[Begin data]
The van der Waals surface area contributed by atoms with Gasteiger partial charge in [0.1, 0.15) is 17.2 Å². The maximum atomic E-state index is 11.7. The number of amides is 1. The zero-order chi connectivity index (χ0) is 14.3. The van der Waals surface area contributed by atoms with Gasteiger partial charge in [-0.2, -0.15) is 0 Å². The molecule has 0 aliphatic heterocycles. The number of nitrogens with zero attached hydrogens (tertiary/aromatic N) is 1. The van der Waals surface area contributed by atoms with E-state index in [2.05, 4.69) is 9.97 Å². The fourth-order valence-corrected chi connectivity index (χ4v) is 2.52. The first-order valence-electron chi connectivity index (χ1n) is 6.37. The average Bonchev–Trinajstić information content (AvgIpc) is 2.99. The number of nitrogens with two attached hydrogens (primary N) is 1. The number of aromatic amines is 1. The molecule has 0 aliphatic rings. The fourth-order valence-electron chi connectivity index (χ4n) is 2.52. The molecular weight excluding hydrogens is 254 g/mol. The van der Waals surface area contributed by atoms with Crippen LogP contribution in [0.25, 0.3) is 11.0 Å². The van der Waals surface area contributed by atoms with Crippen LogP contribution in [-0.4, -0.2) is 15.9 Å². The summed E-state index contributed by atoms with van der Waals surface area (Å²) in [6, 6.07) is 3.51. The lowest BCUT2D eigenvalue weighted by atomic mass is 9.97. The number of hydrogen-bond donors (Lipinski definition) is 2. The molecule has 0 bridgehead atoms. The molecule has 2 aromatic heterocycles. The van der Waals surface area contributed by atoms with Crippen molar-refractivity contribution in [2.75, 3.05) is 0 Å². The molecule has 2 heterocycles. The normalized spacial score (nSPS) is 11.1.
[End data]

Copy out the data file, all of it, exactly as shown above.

The van der Waals surface area contributed by atoms with Gasteiger partial charge in [0.1, 0.15) is 17.2 Å². The maximum atomic E-state index is 11.7. The number of amides is 1. The zero-order chi connectivity index (χ0) is 14.3. The van der Waals surface area contributed by atoms with Gasteiger partial charge in [-0.2, -0.15) is 0 Å². The molecule has 0 aliphatic heterocycles. The number of nitrogens with zero attached hydrogens (tertiary/aromatic N) is 1. The van der Waals surface area contributed by atoms with E-state index in [2.05, 4.69) is 9.97 Å². The fourth-order valence-corrected chi connectivity index (χ4v) is 2.52. The first-order valence-electron chi connectivity index (χ1n) is 6.37. The average Bonchev–Trinajstić information content (AvgIpc) is 2.99. The number of nitrogens with two attached hydrogens (primary N) is 1. The number of aromatic amines is 1. The molecule has 0 aliphatic rings. The fourth-order valence-electron chi connectivity index (χ4n) is 2.52. The molecular weight excluding hydrogens is 254 g/mol. The van der Waals surface area contributed by atoms with Crippen LogP contribution in [0.25, 0.3) is 11.0 Å². The van der Waals surface area contributed by atoms with Crippen LogP contribution in [-0.4, -0.2) is 15.9 Å². The summed E-state index contributed by atoms with van der Waals surface area (Å²) in [6, 6.07) is 3.51. The lowest BCUT2D eigenvalue weighted by atomic mass is 9.97. The number of hydrogen-bond donors (Lipinski definition) is 2. The molecule has 0 bridgehead atoms. The molecule has 2 aromatic heterocycles. The van der Waals surface area contributed by atoms with Crippen molar-refractivity contribution in [2.75, 3.05) is 0 Å². The molecule has 2 heterocycles. The normalized spacial score (nSPS) is 11.1.